Friday, March 31, 2017

"Why People Believe Weird Things"

(Pseudoscience, Superstition, and other Confusions of our Time)
-by michael shermer
1997, 2002
Is it falsifiable?
If not, then it ain't science (or even scientific). It's speculation at best, and wishful thinking at worst. Between friends, such fare can be benign or even productive. Unfortunately, in troubled times our overactive imaginations too often take a turn into anti-scientific, anti-humanistic rubbish. Does religion foster attitudes of helplessness or self-loathing? Does belief in psychics prevent people from taking responsibility for themselves?  Do these and other unsubstantiated beliefs come between humanity and the one endeavor (science) that leads to true liberation? Michael tries to wrap his mind around the whys and wherefores of all our contemporary bogeymen and dead-end spiritual/intellectual streets.
He calls the ability to dream up wild ideas an evolutionary adaptation, at the heart of our talent for stunning technological and artistic wonders. If we weren't able to invest in off-beat notions more deeply than other animals, we would never have made bicycles or bassoons. But in an imbalanced world, this adaptation can be the noose around our neck. A greedy, violent, self-serving culture currently dominates our species, and studies reveal that the more unstable and fearful a society becomes, the greater the belief in magic (god is a concept by which we measure our pain, indeed).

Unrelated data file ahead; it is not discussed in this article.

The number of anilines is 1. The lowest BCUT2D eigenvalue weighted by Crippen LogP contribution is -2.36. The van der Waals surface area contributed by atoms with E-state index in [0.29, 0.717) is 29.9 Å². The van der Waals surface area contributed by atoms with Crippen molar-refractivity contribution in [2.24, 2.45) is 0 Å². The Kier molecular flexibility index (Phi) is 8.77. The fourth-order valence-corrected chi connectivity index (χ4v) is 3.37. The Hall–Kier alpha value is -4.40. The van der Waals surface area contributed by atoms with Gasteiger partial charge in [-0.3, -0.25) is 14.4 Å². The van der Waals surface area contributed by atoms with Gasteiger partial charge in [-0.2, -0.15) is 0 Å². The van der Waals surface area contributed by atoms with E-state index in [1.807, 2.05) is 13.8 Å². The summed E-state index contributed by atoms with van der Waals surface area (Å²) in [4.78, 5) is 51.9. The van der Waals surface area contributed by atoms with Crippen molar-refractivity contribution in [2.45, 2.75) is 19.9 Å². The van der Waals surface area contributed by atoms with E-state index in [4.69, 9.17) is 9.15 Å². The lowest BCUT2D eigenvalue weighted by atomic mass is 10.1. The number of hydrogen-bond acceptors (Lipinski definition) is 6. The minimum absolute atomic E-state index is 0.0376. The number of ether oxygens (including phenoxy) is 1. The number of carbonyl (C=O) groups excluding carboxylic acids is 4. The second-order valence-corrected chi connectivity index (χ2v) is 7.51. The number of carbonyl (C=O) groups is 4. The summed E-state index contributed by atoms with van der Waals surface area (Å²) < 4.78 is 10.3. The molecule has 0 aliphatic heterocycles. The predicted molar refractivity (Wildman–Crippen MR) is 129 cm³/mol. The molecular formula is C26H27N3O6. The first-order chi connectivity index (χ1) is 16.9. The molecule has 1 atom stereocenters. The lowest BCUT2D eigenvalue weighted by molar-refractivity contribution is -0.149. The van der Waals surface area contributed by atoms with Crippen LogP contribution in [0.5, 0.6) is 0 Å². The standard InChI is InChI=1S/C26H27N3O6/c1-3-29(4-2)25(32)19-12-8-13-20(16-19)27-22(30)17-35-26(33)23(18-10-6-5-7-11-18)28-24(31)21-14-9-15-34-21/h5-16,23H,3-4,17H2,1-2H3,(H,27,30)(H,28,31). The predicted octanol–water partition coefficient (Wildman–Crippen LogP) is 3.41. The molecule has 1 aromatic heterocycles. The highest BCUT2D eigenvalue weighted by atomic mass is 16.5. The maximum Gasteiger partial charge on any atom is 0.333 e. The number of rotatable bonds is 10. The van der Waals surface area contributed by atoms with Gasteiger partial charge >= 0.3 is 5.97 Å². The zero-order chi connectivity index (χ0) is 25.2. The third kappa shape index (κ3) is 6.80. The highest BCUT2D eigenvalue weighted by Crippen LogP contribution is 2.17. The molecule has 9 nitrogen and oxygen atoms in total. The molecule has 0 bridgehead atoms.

But the greater question shermer tries to tackle is not why gus and norma normal believe in ghosts and numerology, but why genuinely smart people dine at the untestable trough too. There are long-term studies which show that non-believers are smarter than believers, and this writer himself has taken those results and (rather unapologetically) run with them. Not so fast, says shermer! Brilliant people can embrace hooey as well as, or better than, their dimmer compatriots. Some studies reveal that the relationship between intelligence and belief is orthogonal - in other words, no relationship at all (and with certain beliefs such as the new age movement, smarter people can be MORE susceptible). And smart people can be the devoutest of the devout because of the confirmation bias, our tendency to embrace evidence that substantiates previously existing attitudes (like my reaction to the "believers are dumber" studies), and screen out anything that fails to support us. Thus, a lifetime of small, successive seemingly rational assessments can lead to one grand whopper of irrational belief. And smarter people are better at rationalizing and defending their ideas, once they're invested.